Some local gun owners side with Sen. Murphy’s proposals, others fear banning AR-15s

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ORANGE – After a nearly 15 hour filibuster by Democratic Senator Chris Murphy, gun owners in his home state reacted to his call for a vote on several gun measures, which Republican lawmakers have agreed to take up.

Among Murphy’s measures: universal background checks, laws against those on terrorist watch lists from purchasing guns and a ban on the AR-15 or similar guns. None of these proposals are new, but the debate surrounding gun laws reignited after the deadliest mass shooting in modern U.S. history occurred last Sunday at an Orlando nightclub.

Click here for complete coverage of the Orlando terror attack.

“If we don't need semi-automatic rifles and pistols, that shoot 20 rounds or whatever at one time, why do we need that?" asked Grace Cribbins
a Shelton gun owner, who had just finished target practice at Greyson Guns Shooting Club and Range in Orange.

Cribbins, as most Democratic lawmakers believe, thinks these particular guns should be restricted to military use, because they’re designed to kill en masse.

“As fast as you can squeeze the trigger, rounds will come out,” said Gregory Geiger, a gun owner from Orange.

The gun used in Sunday's massacre is reported to have been a Sig Sauer MCX rifle, which is an AR-style gun, but not an AR-15 as many have reported. The two are similar, but there are differences. The Sig Sauer typically has a 30-round magazine, according to a rundown from Rolling Stone, so the shooter would have had to reload several times. The report also states that video from inside the club indicates that in one 9-second period the shooter fired 20 shots.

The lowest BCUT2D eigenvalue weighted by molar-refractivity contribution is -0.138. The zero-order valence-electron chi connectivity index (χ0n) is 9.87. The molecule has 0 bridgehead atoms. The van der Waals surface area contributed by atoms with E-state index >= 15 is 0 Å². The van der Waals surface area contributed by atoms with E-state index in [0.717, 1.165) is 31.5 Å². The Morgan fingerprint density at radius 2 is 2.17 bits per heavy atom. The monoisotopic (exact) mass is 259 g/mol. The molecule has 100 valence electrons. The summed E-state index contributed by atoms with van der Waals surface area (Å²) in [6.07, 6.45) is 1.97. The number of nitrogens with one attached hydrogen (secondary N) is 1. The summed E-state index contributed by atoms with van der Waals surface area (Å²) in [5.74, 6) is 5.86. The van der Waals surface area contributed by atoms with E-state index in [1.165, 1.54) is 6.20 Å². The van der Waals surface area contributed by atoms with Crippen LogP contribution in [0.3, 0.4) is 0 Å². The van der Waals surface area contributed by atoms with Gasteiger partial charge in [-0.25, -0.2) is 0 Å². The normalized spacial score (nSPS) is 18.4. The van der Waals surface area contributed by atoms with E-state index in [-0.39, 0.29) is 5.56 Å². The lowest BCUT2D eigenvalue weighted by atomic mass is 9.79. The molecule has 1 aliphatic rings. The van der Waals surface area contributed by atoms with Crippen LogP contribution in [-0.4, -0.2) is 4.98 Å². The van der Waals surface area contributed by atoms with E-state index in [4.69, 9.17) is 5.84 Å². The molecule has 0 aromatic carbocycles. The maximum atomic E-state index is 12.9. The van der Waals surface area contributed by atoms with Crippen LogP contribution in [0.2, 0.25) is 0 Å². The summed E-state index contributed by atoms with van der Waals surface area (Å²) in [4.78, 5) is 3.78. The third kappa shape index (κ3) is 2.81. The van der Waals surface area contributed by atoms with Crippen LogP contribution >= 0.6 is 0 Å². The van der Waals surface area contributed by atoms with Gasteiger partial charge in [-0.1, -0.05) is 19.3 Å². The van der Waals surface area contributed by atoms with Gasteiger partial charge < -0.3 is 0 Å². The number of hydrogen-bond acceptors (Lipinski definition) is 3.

It is also important to note that it is not an automatic rifle, but a semi-automatic rifle, meaning you need to pull the trigger each time you want to fire one round.

On the other side of the debate, many gun rights advocates say by making even one more gun illegal--as many want for ArmaLite Rifles--that's going to open the door to even more restrictions.

“The eventual future is total disarmament,” asserted John Jackson, a Milford gun owner, who had a message for state and national lawmakers: “Disarm yourself first and then we might follow you. But, we the people are telling you disarm yourself first.”

While gun owners support Murphy’s efforts, it is believed that a potential bill would never pass because the NRA would bully lawmakers by threatening to derail their reelection campaigns.

The presumptive Republican presidential nominee, Donald Trump, tweeted he would meet with the NRA to discuss Murphy’s proposals.